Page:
These initiate flowers in long-days at summer temperatures and so can produce fruit in the autumn of their first season. In the experiments reported here, the performance of 'Autumn Bliss', 'Autumn Treasure', 'Erika', 'Marcela', 'Polka' and 'Sugana' was compared.
After propagation, the plants were transferred on 19 May to heated greenhouses under natural long-day conditions in central Norway. The heating set-points were 15, 20 and 25 degsC, but the actual average temperatures achieved were 20.1, 21.7 and 26 degsC.
After five weeks, plants were transplanted to 7.5-litre pots and moved to a plastic tunnel. Fruit yield was positively related to the initial greenhouse temperature for all cultivars except 'Autumn Treasure'. The highest yields were obtained from 'Autumn Bliss' and 'Polka', although the highest temperature reduced the weight per berry.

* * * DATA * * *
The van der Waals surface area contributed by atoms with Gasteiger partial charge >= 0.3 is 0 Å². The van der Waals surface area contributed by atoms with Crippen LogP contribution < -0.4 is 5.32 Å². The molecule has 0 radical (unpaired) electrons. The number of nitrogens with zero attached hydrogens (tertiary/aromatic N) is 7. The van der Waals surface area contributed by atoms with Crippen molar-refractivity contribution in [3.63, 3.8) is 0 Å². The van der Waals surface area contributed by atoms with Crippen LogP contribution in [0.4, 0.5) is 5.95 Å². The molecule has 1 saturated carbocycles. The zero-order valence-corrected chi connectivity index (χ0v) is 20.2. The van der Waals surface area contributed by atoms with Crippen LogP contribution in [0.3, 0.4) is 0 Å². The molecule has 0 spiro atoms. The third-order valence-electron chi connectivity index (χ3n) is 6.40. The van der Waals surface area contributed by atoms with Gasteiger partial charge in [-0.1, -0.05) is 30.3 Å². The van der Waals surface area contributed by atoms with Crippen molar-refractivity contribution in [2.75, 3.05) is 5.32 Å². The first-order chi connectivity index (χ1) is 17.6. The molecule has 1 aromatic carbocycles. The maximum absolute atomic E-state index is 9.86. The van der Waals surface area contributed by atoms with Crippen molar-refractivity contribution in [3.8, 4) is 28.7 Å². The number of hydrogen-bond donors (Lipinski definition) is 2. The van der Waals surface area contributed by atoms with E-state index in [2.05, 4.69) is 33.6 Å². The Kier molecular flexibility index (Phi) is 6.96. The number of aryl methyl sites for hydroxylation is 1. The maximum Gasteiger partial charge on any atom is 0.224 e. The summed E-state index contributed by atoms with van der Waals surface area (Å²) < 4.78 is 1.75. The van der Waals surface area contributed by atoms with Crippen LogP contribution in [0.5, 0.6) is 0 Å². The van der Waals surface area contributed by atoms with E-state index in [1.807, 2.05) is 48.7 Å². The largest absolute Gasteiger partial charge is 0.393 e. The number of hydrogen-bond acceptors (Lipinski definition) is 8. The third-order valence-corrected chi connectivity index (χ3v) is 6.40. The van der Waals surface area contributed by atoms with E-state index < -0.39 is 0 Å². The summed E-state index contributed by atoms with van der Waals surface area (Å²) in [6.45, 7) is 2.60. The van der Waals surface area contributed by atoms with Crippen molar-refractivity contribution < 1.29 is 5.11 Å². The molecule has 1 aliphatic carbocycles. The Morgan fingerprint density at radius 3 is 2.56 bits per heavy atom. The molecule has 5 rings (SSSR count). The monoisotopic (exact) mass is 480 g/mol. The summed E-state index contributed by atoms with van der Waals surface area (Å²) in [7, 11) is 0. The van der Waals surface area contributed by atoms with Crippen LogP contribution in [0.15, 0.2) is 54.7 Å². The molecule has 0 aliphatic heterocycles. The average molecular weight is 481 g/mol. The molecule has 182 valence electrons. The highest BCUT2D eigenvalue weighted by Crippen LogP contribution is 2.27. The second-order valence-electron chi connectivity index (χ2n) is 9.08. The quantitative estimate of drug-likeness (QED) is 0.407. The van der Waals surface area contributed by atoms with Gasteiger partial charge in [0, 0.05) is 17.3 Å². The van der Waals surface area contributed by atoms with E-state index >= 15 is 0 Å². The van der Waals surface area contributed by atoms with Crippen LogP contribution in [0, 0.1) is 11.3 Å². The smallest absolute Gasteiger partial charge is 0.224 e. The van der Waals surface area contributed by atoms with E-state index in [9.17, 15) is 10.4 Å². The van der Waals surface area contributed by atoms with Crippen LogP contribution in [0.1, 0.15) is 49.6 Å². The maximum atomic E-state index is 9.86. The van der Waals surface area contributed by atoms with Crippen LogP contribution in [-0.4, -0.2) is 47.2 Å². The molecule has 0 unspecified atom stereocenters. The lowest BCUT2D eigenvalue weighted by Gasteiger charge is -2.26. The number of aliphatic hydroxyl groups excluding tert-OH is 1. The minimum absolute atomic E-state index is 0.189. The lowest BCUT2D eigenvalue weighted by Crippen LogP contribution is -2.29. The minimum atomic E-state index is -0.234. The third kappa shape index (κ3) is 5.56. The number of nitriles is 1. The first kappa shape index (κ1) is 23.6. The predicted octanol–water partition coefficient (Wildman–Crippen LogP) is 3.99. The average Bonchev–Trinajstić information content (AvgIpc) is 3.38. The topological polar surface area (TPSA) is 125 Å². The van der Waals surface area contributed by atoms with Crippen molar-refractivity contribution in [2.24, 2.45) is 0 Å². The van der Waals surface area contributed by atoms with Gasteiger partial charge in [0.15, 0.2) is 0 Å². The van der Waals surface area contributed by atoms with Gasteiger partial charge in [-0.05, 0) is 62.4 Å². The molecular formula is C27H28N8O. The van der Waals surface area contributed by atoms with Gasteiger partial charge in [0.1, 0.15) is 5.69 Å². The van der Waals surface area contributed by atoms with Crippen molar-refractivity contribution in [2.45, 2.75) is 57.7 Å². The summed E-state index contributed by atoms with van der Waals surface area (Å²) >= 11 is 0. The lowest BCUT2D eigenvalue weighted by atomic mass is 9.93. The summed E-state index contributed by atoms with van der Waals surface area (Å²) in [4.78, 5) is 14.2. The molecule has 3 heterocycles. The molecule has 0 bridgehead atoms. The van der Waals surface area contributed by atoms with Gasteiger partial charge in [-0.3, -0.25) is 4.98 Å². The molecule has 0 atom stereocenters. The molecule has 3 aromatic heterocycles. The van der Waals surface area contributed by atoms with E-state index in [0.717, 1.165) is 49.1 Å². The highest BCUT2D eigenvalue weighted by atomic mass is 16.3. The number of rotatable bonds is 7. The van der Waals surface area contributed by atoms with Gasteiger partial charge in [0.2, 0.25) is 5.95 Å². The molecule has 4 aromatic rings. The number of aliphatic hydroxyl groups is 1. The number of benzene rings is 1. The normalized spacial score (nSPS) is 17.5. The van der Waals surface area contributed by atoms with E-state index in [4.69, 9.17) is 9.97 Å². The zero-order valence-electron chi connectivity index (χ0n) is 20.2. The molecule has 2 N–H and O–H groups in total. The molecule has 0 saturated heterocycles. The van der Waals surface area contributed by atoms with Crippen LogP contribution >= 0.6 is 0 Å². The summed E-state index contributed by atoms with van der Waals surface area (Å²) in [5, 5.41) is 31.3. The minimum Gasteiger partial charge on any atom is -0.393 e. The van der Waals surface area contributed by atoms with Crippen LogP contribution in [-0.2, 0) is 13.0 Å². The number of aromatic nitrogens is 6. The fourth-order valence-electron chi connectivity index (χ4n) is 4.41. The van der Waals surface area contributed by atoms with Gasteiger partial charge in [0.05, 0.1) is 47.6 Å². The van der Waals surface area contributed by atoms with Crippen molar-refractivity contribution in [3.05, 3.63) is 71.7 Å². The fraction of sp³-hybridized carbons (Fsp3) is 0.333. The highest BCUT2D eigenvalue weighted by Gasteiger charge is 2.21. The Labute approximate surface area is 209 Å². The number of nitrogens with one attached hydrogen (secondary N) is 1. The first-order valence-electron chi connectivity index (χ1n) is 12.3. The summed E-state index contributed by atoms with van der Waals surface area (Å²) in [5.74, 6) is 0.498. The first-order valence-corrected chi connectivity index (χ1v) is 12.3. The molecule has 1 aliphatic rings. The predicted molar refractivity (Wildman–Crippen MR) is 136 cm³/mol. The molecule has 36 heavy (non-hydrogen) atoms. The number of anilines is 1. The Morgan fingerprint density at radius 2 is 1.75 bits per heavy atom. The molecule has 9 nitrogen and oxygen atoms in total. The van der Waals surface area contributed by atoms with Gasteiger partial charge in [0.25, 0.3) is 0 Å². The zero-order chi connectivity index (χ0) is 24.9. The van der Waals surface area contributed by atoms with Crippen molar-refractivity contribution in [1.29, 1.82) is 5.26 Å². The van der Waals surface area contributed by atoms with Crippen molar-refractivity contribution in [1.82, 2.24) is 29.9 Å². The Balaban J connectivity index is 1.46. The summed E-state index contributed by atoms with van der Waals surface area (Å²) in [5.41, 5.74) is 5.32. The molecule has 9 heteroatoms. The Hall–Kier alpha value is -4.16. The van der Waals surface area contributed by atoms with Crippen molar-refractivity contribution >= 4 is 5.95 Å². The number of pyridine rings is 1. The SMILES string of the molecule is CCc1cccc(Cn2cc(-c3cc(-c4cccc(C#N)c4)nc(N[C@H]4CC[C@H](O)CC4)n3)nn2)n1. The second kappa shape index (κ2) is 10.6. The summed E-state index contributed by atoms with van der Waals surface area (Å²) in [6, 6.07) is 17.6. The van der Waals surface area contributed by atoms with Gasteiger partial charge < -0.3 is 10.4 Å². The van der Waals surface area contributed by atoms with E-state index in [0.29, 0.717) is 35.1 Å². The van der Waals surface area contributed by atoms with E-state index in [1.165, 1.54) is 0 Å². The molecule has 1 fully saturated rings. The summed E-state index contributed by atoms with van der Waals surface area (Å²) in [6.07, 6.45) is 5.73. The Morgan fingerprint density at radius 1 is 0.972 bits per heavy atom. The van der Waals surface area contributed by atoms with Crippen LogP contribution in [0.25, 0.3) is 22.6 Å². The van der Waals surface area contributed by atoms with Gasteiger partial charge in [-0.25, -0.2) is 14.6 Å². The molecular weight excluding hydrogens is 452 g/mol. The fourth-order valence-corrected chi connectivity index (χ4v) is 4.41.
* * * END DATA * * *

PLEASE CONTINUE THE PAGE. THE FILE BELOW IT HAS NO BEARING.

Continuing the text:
The fruit of 'Polka' had an attractive glossy appearance and was of very high quality. However, the fruit was relatively dark coloured and some markets may prefer the fruit of 'Erika', which was also of high quality but redder in colour.
Earliness and Fruit Yield and Quality of Annual-Fruiting Red Raspberry (Rubus Idaeus L.): Effects of Temperature and Genotype by Sonsteby and Heide (2010). Journal of Horticultural Science & Biotechnology 85 (4): 341-349. The authors' abstract of their manuscript can be seen in full at www.jhortscib.com
Dr Ken Cockshull is emeritus fellow at Warwick HRI